Renowned Bangladeshi photographer and activist Shahidul Alam has been jailed in the wake of mass demonstrations by young people earlier this month.
He took his camera into the streets to document the fury of thousands of students fed up with unsafe roads after two children were killed by a speeding bus.
His partner, Rahnuma Ahmed, wrote that he was “inspired by the youth of our country, who have refused to be cowed down by state terror”.
But Mr Alam, who criticised the government’s handling of the demonstrations on international television and Facebook, has been accused of spreading false information. He is being investigated under controversial internet laws.
Human rights monitors say the protests have been followed by a wave of detentions targeting dozens of critics.
Mr Alam, 63, says he has been beaten in custody, and international human rights organisations have joined a roster of global artists and writers, including hundreds of photographers, in demanding his release.
For decades he has used his camera to chronicle events in Bangladesh and his pictures have been published widely in leading newspapers and magazines. As the founder of the Drik picture agency and a respected photography school, Shahidul Alam is also credited with nurturing a generation of Bangladeshi photographers.
The struggle for democracy
In the late 1980s, Bangladesh entered a period of turmoil. It was roiled by mass demonstrations, strikes and unrest which eventually led to a political transition and end to the authoritarian rule of General Hussain Muhammad Ershad in late 1990.
Shahidul Alam recorded the dramatic events in his pictures, from protests and violent clashes with the police to the country’s first free and fair election in 1991.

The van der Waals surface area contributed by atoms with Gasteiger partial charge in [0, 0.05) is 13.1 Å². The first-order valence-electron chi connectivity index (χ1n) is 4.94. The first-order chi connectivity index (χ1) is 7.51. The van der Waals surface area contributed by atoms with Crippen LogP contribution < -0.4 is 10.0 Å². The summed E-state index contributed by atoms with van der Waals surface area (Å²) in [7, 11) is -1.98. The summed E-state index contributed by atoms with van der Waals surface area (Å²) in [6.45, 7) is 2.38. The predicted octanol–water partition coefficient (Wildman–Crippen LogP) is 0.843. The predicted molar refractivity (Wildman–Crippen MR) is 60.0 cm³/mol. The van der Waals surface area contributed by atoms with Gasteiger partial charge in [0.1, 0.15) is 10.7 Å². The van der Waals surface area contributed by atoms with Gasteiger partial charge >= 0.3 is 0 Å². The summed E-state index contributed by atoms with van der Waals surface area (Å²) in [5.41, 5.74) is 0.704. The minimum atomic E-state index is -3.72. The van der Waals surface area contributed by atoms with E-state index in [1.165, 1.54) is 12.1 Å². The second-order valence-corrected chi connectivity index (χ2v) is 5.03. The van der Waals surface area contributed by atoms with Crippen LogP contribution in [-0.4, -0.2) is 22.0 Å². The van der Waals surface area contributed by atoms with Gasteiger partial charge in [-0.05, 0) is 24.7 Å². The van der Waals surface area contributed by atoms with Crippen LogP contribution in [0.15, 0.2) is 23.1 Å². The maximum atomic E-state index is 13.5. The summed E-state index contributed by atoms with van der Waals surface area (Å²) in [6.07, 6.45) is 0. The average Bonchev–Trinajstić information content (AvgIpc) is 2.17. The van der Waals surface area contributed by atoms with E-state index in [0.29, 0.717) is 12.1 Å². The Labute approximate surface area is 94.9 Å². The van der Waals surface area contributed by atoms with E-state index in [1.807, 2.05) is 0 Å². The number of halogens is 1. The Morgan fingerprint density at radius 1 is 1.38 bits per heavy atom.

One of the most well-known activists of the struggle against President Ershad was Noor Hossain. He was killed by the police during one of the 1987 protests and is remembered as a martyr of the pro-democracy struggle.
In late November 1987, soon after Mr Hossain’s death and ahead of a planned 72-hour strike, the government declared a state of emergency.
But in 1990, the opposition groups united and began a concerted push to oust Gen Ershad. On the night of 4 December 1990, the president finally agreed to step down. The headline in the New York Times was “Revolution brings Bangladesh hope”.
Shahidul Alam captured jubilant scenes in the streets of Dhaka, the capital.
In 1991, the country saw its first free election and millions went to polling stations to cast their votes. The photographer was there to mark a pivotal turning point in Bangladeshi history.
But Mr Alam was not only a chronicler of Bangladesh’s troubled politics. He also reported on the more recent and highly controversial crackdown on crime by the country’s special police force, the Rapid Action Battalion.
Activists in the country, as well as Amnesty International and Human Rights Watch, have condemned alleged extrajudicial killings, demanding investigations into the hundreds of deaths attributed to the force.
When the photographer put together his moving exhibition, Crossfire, about the controversial deaths, police showed up and shut down his gallery. The censorship led in turn to protests and an outburst of public support for Mr Alam.
The photos didn’t so much focus on documenting the actual killings but showed the settings and context of where the victims were murdered or found.
Floods and cyclones
Another focus of Mr Alam’s photography has been the country’s many natural disasters. Floods and cyclones have repeatedly wreaked havoc on cities, crops and livelihoods, killing many and displacing many more.
In 1988, Bangladesh was hit by one of the worst floods in its history. A devastating cyclone then made the flooding even worse. Around 60% of the country was flooded, including large parts of the capital Dhaka.
Tens of millions were made homeless.
All pictures copyright.